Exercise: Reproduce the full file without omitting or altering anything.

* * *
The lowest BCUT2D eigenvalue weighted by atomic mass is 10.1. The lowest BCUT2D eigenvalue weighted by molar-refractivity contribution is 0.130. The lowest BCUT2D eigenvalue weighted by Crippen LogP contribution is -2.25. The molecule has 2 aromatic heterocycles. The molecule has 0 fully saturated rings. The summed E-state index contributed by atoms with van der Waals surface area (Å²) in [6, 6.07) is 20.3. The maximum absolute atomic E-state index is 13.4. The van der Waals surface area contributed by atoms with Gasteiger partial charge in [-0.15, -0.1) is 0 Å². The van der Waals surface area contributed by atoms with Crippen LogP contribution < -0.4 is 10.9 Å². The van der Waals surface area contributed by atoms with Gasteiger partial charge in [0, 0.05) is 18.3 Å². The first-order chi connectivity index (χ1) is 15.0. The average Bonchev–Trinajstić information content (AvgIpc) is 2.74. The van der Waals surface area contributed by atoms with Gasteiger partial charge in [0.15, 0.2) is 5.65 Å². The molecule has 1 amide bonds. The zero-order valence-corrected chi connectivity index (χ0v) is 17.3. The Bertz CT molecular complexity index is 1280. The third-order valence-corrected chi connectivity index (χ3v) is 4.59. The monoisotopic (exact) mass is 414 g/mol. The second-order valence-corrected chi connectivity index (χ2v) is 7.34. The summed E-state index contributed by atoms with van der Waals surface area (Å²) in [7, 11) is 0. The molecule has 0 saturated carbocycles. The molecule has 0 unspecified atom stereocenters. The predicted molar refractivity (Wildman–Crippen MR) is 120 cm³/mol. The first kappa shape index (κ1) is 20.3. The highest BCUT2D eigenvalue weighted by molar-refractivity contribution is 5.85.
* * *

The lowest BCUT2D eigenvalue weighted by atomic mass is 10.1. The lowest BCUT2D eigenvalue weighted by molar-refractivity contribution is 0.130. The lowest BCUT2D eigenvalue weighted by Crippen LogP contribution is -2.25. The molecule has 2 aromatic heterocycles. The molecule has 0 fully saturated rings. The summed E-state index contributed by atoms with van der Waals surface area (Å²) in [6, 6.07) is 20.3. The maximum absolute atomic E-state index is 13.4. The van der Waals surface area contributed by atoms with Gasteiger partial charge in [-0.15, -0.1) is 0 Å². The van der Waals surface area contributed by atoms with Crippen LogP contribution < -0.4 is 10.9 Å². The van der Waals surface area contributed by atoms with Gasteiger partial charge in [0, 0.05) is 18.3 Å². The first-order chi connectivity index (χ1) is 15.0. The average Bonchev–Trinajstić information content (AvgIpc) is 2.74. The van der Waals surface area contributed by atoms with Gasteiger partial charge in [0.15, 0.2) is 5.65 Å². The molecule has 1 amide bonds. The zero-order valence-corrected chi connectivity index (χ0v) is 17.3. The Bertz CT molecular complexity index is 1280. The third-order valence-corrected chi connectivity index (χ3v) is 4.59. The monoisotopic (exact) mass is 414 g/mol. The second-order valence-corrected chi connectivity index (χ2v) is 7.34. The summed E-state index contributed by atoms with van der Waals surface area (Å²) in [7, 11) is 0. The molecule has 0 saturated carbocycles. The molecule has 0 unspecified atom stereocenters. The predicted molar refractivity (Wildman–Crippen MR) is 120 cm³/mol. The first kappa shape index (κ1) is 20.3. The highest BCUT2D eigenvalue weighted by molar-refractivity contribution is 5.85.